Confessions of a Hit Man is a high octane thriller with a plot that adds velocity like a well-oiled chicane. When ex-Royal Marine Jack becomes a paid assassin, work comes easily, especially when working for the Sicilian Mafia, until he gets drawn into a government plot selling enriched plutonium to a rogue Nation.
A very very good mystery is hard to write about with using spoilers. This one is so tightly written that one episode leads naturally to another, and the finale is blistering indeed—in this case, it is the protagonist’s soul that is blistered, although life is not done with him yet. And something else is blistered: the “top of the tree,” as the hit man, Jack, put it. The national and multinational networks, the CIAs and MI5s, the Irguns, and the KGBs. Not all of these are specifically involved in the story, but this kind of organization, its deceptions and the money it siphons off from the people, is delineated in all its power. Richard Godwin shows why it is not only an organization, but has become a tradition. And an obsession,its paranoia mirroring out own. Interesting word, mirror.
Richard Godwin is known for the various genres he combines in his work: mystery, horror, espionage, exotic adventure, erotica, and satire. Most of these can be subsumed by the epithet “pulp,” used in the sense it can be used of Jim Thompson, Charles Bukowski, James M Cain, Gerald Kersh, or Jean-Patrick Manchette. All of them are present here, even satire, in this case of spy novels of course. It makes you see these _Confessions_ uncanny and off-centered. That forces the reader to look further into what kind of story s/he is reading. For example, one victim dies while singing “My Way” in the shower.
From the first, Jack, with his Royal Marine training, is brilliant at his job of tracking, approaching, ingratiating himself with, and finally killing his targets. He also acquires a double, a shadow self, which escapes from his mirror and becomes him. That in itself is a fascinating literary device. With each new adventure, “the line of barbed wire stretched its way round my life like a shadow.” Beyond the way it works with Jack and his story, think about—I am sure Godwin has—all the historians and politicians who have stated that a national hero was worthy of immortality because he had no choice but to do what he did to save his country. Jack never takes refuge in that ready-made. These are confessions—honest ones, thus a bit harrowing to read, given what the hits are like. But that is as nothing compared to the way the author presents you with the identity of a 21st century assassin.
Along the way, we find Jack eliminating various very wealthy and apparently secure people: a politician who steals from his constituency; a child-abusing priest, a funeral director who has hideous uses for his corpses, a company of arms dealers selling nuclear materials to needy countries. You can hardly read this without rooting for Jack. Or is Jack’s double, that absorbs him so completely that he stops talking about his double?
Throughout the novel, Jack (he hides his name even from his girlfriend) takes orders from a shadowy figure, immaculately dressed, smooth spoken, a kind of autodidact, with a bottomless pit of money. This man stands beyond the sociopathic billionaires, elected officials, arms dealers, the Deep State itself, and behind Jack (who stops talking about his double halfway through the book) . Who is this guy? Who is Jack?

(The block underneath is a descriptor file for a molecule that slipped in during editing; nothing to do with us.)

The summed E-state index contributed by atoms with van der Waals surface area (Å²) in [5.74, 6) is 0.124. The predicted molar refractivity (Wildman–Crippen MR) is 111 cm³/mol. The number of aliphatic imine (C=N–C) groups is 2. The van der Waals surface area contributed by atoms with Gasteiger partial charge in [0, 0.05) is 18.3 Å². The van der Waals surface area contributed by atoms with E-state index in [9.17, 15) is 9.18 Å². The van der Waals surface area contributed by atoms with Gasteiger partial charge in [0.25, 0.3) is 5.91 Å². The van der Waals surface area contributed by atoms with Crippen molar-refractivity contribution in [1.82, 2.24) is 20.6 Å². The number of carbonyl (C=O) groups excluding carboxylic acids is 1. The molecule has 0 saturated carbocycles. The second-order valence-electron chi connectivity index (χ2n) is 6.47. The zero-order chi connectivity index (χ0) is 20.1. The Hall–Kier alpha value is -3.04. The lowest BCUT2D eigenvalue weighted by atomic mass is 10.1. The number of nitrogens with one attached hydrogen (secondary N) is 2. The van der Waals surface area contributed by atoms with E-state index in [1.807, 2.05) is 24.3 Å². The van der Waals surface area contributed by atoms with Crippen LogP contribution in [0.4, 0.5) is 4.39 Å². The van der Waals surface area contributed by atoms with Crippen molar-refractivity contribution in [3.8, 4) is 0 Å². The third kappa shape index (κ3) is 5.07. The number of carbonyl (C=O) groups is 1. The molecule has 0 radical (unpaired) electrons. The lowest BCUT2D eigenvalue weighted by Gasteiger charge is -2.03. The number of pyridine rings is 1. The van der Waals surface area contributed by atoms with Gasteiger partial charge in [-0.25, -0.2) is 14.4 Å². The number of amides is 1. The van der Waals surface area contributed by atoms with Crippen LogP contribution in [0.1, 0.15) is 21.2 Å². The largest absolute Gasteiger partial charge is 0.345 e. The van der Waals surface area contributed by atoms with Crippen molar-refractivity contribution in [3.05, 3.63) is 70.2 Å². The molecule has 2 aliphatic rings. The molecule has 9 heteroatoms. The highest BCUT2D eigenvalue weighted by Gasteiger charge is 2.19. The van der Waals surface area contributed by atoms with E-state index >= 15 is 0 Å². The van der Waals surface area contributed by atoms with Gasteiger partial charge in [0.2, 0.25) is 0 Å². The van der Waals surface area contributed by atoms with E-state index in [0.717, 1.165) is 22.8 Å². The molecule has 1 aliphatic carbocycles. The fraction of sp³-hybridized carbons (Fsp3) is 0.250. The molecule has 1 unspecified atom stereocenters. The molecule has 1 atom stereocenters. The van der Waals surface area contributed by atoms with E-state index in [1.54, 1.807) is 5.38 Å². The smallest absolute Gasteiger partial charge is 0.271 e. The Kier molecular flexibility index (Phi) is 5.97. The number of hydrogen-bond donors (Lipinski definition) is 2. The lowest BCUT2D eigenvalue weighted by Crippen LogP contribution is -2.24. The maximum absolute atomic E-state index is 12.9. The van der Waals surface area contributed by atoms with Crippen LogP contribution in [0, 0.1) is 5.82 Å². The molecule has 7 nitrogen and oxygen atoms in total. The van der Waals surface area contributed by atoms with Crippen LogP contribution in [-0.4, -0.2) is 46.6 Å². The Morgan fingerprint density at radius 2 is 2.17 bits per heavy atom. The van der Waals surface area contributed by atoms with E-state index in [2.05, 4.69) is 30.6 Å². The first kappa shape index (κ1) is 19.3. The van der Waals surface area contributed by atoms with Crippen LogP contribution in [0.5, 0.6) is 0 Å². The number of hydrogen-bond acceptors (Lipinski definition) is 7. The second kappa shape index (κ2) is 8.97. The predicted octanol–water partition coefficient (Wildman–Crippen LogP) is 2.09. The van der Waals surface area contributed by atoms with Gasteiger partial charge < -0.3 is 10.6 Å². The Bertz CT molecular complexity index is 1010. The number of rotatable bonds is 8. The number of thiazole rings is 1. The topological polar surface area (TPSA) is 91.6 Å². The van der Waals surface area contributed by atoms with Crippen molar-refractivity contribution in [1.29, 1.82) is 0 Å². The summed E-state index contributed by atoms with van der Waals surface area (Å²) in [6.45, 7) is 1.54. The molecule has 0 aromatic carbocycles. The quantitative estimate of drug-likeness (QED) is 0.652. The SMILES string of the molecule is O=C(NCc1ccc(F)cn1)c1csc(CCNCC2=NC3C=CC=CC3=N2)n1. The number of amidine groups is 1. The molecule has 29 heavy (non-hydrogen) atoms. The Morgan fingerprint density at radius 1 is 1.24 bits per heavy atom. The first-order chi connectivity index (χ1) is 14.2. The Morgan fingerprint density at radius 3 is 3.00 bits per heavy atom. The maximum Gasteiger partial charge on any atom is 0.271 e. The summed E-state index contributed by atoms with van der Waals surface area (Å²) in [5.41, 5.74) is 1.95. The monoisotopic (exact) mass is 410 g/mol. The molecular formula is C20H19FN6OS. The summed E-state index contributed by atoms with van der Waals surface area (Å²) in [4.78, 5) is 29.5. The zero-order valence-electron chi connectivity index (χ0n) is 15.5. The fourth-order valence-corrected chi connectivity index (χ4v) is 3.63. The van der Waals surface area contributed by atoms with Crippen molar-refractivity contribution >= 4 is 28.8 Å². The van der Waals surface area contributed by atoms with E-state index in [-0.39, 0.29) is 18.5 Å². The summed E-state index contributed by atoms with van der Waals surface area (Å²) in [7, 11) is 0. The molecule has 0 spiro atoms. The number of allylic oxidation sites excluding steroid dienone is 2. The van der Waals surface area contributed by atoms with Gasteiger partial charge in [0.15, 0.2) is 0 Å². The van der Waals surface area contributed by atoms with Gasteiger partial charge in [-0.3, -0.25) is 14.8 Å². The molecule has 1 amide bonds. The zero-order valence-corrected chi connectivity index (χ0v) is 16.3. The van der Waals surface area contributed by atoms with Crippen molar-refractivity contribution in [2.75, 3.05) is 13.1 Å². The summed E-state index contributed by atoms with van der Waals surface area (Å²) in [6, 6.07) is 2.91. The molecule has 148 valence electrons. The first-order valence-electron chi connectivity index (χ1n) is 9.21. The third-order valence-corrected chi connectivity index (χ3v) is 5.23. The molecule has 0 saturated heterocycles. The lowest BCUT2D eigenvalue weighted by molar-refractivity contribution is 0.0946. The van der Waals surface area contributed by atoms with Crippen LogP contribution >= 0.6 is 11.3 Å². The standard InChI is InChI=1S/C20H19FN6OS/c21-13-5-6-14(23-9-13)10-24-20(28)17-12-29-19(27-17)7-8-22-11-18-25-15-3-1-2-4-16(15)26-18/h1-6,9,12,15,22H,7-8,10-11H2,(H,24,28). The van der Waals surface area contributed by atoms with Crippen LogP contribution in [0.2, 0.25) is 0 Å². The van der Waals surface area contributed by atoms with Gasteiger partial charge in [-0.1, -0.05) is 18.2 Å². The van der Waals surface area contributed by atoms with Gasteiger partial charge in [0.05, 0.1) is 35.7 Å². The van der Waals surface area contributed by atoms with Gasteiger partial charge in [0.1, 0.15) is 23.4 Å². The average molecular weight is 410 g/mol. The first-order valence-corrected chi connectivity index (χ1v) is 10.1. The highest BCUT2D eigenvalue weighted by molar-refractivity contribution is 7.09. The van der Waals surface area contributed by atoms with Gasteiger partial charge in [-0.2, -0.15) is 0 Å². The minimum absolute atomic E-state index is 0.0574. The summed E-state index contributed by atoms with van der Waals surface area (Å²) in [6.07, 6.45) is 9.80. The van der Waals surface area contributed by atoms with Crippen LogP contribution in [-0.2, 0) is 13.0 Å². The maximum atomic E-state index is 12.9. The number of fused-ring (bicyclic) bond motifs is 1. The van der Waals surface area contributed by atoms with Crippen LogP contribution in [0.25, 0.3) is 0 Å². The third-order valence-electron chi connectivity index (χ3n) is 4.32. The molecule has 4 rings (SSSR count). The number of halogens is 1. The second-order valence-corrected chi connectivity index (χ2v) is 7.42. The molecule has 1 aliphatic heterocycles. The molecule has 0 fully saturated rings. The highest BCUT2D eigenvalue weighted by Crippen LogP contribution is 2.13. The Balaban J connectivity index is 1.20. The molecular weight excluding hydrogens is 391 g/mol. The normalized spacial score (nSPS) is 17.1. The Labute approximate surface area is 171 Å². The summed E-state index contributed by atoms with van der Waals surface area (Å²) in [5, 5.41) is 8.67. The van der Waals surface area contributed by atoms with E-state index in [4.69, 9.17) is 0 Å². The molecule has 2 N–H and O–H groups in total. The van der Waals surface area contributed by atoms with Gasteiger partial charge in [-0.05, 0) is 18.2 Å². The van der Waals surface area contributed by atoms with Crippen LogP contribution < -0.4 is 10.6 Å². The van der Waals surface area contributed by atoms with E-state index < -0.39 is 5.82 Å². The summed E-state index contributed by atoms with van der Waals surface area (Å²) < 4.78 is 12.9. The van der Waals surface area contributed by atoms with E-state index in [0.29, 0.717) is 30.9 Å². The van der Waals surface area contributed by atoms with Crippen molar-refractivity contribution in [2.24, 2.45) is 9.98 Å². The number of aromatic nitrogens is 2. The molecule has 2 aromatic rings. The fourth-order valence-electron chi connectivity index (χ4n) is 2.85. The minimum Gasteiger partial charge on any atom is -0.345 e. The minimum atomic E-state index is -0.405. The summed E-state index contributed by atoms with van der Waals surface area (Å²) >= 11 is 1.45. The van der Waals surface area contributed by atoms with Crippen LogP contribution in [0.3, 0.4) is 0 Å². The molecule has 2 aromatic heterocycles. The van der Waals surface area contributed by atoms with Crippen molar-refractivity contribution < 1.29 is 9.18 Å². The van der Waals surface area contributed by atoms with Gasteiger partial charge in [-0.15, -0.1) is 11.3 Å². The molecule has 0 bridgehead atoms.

Jack is an assassin. No last name, because last names make it easier for the wrong people to find you. And almost everyone is the wrong person when you kill for a living. “I am faceless. Assumed names are all I need. I don’t know if anyone’s still alive who would know my real one.”
One job leads to the next, as the assassin’s reputation grows, along with the size of the fee he is able to command. The only thing the targets have in common is their slimy distastefulness. And the fact that they all wind up dead.
Eventually, Jack’s contact, a man named Luca Martoni, offers him the contract that will make his career, the one he can cash in on and then retire. If he survives.
The problem is that government corruption is involved, and the rot runs deep below the surface of this particular job. Soon Jack is ensnared in a web of lies and deception that runs to the very highest levels of government. Jack is left with two choices: turn the tables on the bloodthirsty killers now on his tail, or end up like so many of his targets, face down in a pool of blood.
Richard Godwin has written a noir masterpiece, dark and brutal, with an in-your-face style that fits perfectly with the first-person narration. CONFESSIONS OF A HIT MAN starts out fast and never lets up. It’s a .22 slug rattling around in the brain of the reader.
If you love noir fiction distilled down to its purest form, this is the book for you. Check it out, but make sure you have plenty of time to read, because you won’t want to put it down.
Richard Godwin was born in London and obtained a BA and MA in English and American Literature from King’s College London, where he also lectured. He is the author of critically acclaimed novels Apostle Rising, Mr. Glamour, One Lost Summer, Noir City, Meaningful Conversations and Confessions Of A Hit Man. He is also a published poet and a produced playwright. His stories have been published in numerous paying magazines and over 34 anthologies, among them The Mammoth Book Of Best British Crime and The Mammoth Book Of Best British Mystery, alongside Lee Child, published by Constable & Robinson, as well as the anthology of his stories, Piquant: Tales Of The Mustard Man, published by Pulp Metal Fiction in February 2012.
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